When deciding to adopt, the biggest problem many parent(s) face is the rights of the child. Adopting involves the legal transfer of parental rights and responsibilities from the birth parents to adults who will raise the child (Wiley 985). During this time, it is hard to give up the rights of your child. Back in 1989 divorced mothers automatically lost custody of their children and did not have visitation rights (Wiley 991). Some adoptions are closed cases, meaning once the child is adopted the biological mother/father have no rights over the child, also meaning no contact at all. However, the adopter will have the same rights and obligations with respect to adopted child as well as the biological parent (Szekely 57). The adopting family may also change the name of the child once the adoption is finalized. This process is scary because the birth parent may change her mind and decide not to go with adoption or after the baby is adopted she may feel she made the wrong choice (Wiley 987). In regards, there is no perfect relationship and neither the guarantee of a successful adoption between the parents, child or adopting family (Szekely 57).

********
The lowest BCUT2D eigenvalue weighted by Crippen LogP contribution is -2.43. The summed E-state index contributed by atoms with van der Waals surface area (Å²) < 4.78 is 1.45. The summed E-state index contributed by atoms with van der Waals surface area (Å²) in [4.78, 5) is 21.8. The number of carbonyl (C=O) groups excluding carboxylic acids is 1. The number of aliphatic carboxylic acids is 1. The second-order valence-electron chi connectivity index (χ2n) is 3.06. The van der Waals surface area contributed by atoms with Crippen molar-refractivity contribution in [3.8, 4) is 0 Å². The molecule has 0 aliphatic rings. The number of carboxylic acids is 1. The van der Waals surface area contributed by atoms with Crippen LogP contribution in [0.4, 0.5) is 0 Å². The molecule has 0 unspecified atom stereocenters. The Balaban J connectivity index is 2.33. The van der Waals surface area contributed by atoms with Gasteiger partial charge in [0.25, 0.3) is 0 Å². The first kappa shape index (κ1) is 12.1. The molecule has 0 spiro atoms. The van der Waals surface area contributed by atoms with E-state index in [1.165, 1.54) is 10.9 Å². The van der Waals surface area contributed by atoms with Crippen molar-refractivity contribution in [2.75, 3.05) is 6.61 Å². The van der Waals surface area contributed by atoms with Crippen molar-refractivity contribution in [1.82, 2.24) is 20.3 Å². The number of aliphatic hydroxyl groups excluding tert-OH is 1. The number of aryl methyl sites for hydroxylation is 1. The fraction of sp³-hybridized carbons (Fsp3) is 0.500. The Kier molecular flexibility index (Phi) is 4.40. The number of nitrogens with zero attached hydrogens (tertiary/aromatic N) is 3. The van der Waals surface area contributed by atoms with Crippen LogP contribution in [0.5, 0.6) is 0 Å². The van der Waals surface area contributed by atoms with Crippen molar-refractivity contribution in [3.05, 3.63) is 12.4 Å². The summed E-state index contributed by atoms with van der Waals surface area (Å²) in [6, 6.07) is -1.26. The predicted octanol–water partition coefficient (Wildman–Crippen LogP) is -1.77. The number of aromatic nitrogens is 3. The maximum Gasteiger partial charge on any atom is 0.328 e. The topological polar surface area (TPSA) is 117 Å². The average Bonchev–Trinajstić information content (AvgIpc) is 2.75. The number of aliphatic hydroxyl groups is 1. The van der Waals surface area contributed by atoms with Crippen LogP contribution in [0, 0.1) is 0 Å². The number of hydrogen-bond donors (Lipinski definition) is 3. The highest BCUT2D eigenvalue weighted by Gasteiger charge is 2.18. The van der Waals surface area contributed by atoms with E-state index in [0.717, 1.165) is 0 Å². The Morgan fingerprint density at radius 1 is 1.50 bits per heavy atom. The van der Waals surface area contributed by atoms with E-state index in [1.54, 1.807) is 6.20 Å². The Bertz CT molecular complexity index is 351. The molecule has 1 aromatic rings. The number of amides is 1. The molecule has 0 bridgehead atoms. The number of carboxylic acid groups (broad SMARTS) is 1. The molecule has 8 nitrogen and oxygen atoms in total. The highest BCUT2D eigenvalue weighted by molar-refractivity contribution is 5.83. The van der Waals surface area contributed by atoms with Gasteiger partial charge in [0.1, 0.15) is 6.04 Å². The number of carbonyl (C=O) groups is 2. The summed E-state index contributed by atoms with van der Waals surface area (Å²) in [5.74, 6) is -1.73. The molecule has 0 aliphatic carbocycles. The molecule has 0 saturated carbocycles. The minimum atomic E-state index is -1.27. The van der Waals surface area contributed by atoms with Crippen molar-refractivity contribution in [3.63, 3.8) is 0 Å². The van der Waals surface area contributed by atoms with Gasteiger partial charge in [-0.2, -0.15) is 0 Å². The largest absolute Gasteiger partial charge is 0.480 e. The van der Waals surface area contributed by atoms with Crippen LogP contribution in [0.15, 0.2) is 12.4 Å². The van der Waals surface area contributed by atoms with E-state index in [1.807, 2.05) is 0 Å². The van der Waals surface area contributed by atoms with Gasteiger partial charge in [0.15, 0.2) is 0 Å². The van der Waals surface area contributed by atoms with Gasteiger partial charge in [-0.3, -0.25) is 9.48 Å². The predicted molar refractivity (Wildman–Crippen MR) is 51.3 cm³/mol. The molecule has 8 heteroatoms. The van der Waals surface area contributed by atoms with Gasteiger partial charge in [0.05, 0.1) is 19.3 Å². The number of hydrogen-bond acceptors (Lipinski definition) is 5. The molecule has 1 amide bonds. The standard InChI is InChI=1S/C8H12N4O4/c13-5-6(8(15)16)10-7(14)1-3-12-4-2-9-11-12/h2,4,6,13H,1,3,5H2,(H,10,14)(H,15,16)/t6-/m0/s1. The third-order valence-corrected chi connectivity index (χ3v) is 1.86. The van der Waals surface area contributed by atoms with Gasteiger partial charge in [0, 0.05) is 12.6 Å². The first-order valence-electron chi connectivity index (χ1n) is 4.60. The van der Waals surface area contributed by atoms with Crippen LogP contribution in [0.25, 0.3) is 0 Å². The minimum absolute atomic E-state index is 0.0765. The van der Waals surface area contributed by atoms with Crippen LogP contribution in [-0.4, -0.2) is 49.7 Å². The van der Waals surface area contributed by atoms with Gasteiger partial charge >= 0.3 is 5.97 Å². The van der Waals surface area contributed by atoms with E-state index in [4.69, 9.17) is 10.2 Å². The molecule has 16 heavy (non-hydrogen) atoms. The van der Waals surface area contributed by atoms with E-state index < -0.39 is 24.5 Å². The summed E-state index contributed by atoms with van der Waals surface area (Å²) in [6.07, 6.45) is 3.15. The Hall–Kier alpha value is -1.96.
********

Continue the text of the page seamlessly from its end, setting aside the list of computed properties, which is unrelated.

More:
As mentioned earlier, Saroo Brierley, a young boy who was adopted into an Australian family experienced all the above. Although Saroo was not neglected, he ended up only been lost he was adopted by mistake (92). His adoptive family was a different race, different culture and they had all the rights to him. Like in most adoption, the couple changed the boy last name to “Brierley”. In A Long Way Home, Saroo states, “I’ll always be profoundly grateful to both my parents for the life they’ve given me (135). Being adopted and feeling welcomed should be what most families look for when going through the adoption process.
In conclusion, adoption is one in all the best ways that couples allow broken youth a cheerful home. Adoption is the greatest gift you could give a child. The path of adoption has changed significantly over the years (Wiley 991). Although it is a lengthy process, every couple that is wishing to have kids should at least take adopting into consideration. Even though the variety of kids within the care of foster homes and orphanages’ grow, adoption may be a very important mean for children from broken homes with a stable atmosphere to become connected. With the law updating in 2012, procedures were greatly improved but the adoption list are still long (Szekely 57).
- Brierley, Saroo. A Long Way Home. New York, Berkley, 2013
- Szekely, Catalina. “The Impact of Adoption on Families. Legal and Social Implications.” A Journal of Social and Legal Studies, Vol.5, No.1, 2018, pp.53-58.
- Wiley, Mary. “Adoption Research, Practice, and Social Trends: Ten Years of Progress.” Adoption Trends, Vol. 72, No.9, 2017, pp.985-995.”